Metals are inhaled primarily as dusts and fumes (the latter defined as tiny particles generated by combustion). Metal poisoning can also result from exposure to vapors and examples of heavy metals are lead, mercury, arsenic, and cadmium (e.g., mercury vapor in creating dental amalgams). When metals are ingested in contaminated food or drink
or by hand-to-mouth activity (implicated especially in children), their gastrointestinal absorption varies greatly with the specific chemical form of the metal and the nutritional status of the host. Once a metal is absorbed, blood is the main medium for its transport, with the precise kinetics dependent on diffusibility, protein binding, rates of biotransformation, availability of intracellular ligands, and other factors. Some organs (e.g., bone, liver, and kidney) sequester metals in relatively high concentrations for years. Most metals are excreted through renal clearance and gastrointestinal excretion; some proportion is also excreted through salivation, perspiration, exhalation, lactation, skin exfoliation, and loss of hair and nails.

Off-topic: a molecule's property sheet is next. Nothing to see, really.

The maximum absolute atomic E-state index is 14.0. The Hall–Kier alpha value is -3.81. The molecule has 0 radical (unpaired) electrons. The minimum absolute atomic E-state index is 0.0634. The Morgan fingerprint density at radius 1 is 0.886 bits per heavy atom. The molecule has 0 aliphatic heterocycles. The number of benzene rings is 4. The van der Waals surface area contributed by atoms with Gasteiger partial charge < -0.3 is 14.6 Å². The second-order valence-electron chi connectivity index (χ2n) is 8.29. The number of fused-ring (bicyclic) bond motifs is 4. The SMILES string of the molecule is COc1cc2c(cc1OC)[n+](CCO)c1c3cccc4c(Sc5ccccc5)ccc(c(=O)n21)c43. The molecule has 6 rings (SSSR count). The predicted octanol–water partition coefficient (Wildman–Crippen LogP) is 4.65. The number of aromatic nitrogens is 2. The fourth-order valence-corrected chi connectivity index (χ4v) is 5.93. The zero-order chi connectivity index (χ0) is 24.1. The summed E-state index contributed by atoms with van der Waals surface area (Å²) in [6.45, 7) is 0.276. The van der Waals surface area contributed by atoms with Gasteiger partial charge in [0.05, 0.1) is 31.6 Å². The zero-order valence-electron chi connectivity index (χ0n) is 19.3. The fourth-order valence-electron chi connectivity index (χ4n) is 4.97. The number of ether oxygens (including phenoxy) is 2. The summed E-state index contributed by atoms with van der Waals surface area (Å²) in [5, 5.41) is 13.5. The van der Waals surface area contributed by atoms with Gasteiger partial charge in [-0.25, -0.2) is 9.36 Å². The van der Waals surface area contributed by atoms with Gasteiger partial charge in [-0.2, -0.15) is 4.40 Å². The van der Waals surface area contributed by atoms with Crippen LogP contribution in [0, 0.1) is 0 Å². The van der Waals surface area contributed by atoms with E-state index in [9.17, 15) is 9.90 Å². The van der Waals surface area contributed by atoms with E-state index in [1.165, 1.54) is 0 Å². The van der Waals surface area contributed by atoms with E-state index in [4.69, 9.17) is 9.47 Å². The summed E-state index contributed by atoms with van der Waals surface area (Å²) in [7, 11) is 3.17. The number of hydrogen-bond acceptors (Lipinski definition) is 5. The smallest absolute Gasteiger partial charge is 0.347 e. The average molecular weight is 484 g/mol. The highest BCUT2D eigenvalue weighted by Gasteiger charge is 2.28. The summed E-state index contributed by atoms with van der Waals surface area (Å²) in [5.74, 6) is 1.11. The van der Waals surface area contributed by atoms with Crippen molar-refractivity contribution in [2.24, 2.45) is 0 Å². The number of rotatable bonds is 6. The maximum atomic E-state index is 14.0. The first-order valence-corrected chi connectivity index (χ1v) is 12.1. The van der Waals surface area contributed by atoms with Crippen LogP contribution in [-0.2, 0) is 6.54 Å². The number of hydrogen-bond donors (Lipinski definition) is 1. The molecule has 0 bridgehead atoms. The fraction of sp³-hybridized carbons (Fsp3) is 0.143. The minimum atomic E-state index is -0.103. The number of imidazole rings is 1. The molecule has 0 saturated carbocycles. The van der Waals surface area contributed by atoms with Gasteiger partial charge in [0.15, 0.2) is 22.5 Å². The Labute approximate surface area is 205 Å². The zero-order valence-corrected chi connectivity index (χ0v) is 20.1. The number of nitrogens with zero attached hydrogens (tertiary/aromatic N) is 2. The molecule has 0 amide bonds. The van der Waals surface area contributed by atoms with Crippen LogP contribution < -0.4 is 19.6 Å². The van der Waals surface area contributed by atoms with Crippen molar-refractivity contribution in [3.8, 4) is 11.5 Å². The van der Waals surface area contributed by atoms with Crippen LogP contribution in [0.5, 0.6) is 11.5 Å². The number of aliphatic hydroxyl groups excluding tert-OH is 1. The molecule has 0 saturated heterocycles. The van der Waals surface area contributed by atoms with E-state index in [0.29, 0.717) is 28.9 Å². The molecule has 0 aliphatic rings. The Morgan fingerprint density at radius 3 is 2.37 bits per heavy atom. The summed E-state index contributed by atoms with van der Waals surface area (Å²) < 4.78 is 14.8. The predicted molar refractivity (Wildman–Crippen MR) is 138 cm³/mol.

Content created and supplied by: Dnartgh (via Opera News )